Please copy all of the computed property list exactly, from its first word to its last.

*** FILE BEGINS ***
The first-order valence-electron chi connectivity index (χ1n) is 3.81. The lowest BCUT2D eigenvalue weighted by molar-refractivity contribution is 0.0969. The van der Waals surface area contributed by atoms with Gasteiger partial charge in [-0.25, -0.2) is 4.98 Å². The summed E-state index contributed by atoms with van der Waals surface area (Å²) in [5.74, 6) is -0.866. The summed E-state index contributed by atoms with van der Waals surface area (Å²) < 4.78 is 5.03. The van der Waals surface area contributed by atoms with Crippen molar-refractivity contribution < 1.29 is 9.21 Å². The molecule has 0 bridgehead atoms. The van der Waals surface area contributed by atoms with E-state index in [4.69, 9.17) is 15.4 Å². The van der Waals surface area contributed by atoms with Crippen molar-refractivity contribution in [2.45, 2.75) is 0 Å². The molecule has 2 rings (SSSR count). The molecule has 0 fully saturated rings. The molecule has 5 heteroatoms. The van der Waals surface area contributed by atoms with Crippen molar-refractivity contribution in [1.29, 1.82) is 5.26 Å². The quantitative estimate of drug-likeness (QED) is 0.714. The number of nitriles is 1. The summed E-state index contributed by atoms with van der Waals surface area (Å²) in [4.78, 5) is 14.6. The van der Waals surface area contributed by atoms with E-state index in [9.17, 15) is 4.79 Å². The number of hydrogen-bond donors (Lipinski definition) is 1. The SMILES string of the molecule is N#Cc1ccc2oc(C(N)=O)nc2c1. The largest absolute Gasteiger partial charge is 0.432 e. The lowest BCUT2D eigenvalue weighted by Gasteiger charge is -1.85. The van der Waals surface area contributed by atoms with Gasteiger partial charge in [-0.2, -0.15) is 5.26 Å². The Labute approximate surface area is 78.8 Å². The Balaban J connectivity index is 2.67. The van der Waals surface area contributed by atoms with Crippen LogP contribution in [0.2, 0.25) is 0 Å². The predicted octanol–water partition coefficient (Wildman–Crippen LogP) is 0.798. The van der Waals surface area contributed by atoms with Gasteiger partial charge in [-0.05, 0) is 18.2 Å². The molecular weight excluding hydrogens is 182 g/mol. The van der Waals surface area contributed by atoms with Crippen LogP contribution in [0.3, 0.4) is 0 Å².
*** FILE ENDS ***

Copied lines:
The first-order valence-electron chi connectivity index (χ1n) is 3.81. The lowest BCUT2D eigenvalue weighted by molar-refractivity contribution is 0.0969. The van der Waals surface area contributed by atoms with Gasteiger partial charge in [-0.25, -0.2) is 4.98 Å². The summed E-state index contributed by atoms with van der Waals surface area (Å²) in [5.74, 6) is -0.866. The summed E-state index contributed by atoms with van der Waals surface area (Å²) < 4.78 is 5.03. The van der Waals surface area contributed by atoms with Crippen molar-refractivity contribution < 1.29 is 9.21 Å². The molecule has 0 bridgehead atoms. The van der Waals surface area contributed by atoms with E-state index in [4.69, 9.17) is 15.4 Å². The van der Waals surface area contributed by atoms with Crippen molar-refractivity contribution in [2.45, 2.75) is 0 Å². The molecule has 2 rings (SSSR count). The molecule has 0 fully saturated rings. The molecule has 5 heteroatoms. The van der Waals surface area contributed by atoms with Crippen molar-refractivity contribution in [1.29, 1.82) is 5.26 Å². The quantitative estimate of drug-likeness (QED) is 0.714. The number of nitriles is 1. The summed E-state index contributed by atoms with van der Waals surface area (Å²) in [4.78, 5) is 14.6. The van der Waals surface area contributed by atoms with E-state index in [9.17, 15) is 4.79 Å². The number of hydrogen-bond donors (Lipinski definition) is 1. The SMILES string of the molecule is N#Cc1ccc2oc(C(N)=O)nc2c1. The largest absolute Gasteiger partial charge is 0.432 e. The lowest BCUT2D eigenvalue weighted by Gasteiger charge is -1.85. The van der Waals surface area contributed by atoms with Gasteiger partial charge in [-0.2, -0.15) is 5.26 Å². The Labute approximate surface area is 78.8 Å². The Balaban J connectivity index is 2.67. The van der Waals surface area contributed by atoms with Crippen LogP contribution in [0.2, 0.25) is 0 Å². The predicted octanol–water partition coefficient (Wildman–Crippen LogP) is 0.798. The van der Waals surface area contributed by atoms with Gasteiger partial charge in [-0.05, 0) is 18.2 Å². The molecular weight excluding hydrogens is 182 g/mol. The van der Waals surface area contributed by atoms with Crippen LogP contribution in [0.3, 0.4) is 0 Å².